“No one wants to have loser kids,” says a mother of two. “Your kid is going to be ostracized if he’s fat.”

To any working parent wrestling with the fat issue, it can feel as if a New York life conspires against his or her best efforts. The Pearsons are certainly not the only ones who delegate their kids’ evening meals to a nanny. “Family dinners have become almost historical,” says Natalie Garfield, a psychotherapist with a speciality in early-childhood development. “Often, one or both parents work late and aren’t home to monitor their kid’s supper or emphasize eating well by preparing a healthy meal together.” Plus, if neither you nor the nanny can face cooking, there’s the tantalizingly easy prospect of takeout delivered faster than you can steam a head of broccoli or grill a salmon fillet on the George Foreman.

Then there’s the fact that kids, cooped up in co-ops without yards, have a shortage of play space, which accounts for parents forking out thousands to keep them moving at places like Jodi’s Gym or Asphalt Green, but this only goes so far. When kids are at home, the computer games and the TV, rife with snazzy ads for the latest sugar cereal and candy bars, are magnetic forces adults must struggle to overcome. (Having a television in the bedroom is a strong predictor of being overweight even for preschool-age children, according to the American Academy of Pediatrics.)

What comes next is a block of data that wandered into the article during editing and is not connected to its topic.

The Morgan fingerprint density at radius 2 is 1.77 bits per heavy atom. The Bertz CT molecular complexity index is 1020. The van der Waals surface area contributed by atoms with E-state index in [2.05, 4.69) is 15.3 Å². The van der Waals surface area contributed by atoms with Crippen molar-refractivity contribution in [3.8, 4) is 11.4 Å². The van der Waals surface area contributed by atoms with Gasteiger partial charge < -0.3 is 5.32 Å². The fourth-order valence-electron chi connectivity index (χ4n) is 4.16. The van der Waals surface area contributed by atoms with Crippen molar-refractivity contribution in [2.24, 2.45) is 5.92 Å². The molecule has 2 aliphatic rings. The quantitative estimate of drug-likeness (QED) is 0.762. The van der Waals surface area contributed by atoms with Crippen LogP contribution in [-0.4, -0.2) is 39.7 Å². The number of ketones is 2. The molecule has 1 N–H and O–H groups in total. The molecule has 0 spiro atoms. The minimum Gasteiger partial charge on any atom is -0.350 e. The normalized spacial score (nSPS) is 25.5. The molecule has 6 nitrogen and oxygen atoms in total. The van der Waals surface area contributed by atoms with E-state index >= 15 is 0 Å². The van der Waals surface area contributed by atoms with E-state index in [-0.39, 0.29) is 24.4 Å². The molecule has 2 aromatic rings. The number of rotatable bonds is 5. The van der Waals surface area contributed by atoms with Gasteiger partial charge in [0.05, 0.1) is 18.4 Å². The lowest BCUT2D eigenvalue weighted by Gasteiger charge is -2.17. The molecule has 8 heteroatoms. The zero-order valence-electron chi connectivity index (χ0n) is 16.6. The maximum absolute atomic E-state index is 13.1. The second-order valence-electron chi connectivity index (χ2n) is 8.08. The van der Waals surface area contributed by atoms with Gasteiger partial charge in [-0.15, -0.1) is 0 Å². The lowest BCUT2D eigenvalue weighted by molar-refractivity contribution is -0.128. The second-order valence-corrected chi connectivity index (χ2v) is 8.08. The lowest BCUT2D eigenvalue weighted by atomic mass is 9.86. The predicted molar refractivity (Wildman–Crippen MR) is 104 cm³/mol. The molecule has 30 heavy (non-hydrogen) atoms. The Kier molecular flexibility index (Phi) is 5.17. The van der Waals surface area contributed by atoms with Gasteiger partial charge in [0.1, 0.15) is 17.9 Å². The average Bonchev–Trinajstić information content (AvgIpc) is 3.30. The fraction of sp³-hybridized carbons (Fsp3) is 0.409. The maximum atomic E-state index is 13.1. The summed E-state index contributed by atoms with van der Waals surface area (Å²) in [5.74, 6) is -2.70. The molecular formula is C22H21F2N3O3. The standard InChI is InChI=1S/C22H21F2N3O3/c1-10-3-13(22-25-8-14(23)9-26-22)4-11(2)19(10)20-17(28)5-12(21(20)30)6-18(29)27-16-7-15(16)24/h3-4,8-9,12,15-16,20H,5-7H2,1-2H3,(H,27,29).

“Sometimes you feel like you are fighting the tide, and you can’t hold it back on your own,” says a weary Upper West Side mom with two boys under 5 who are both thin, though she still worries. “There is a huge system designed to make them eat junk food—just look at the movie-and-McDonald’s marketing tie-ins. I mean, thank God for pizza! At least it’s healthier than those awful McNuggets.”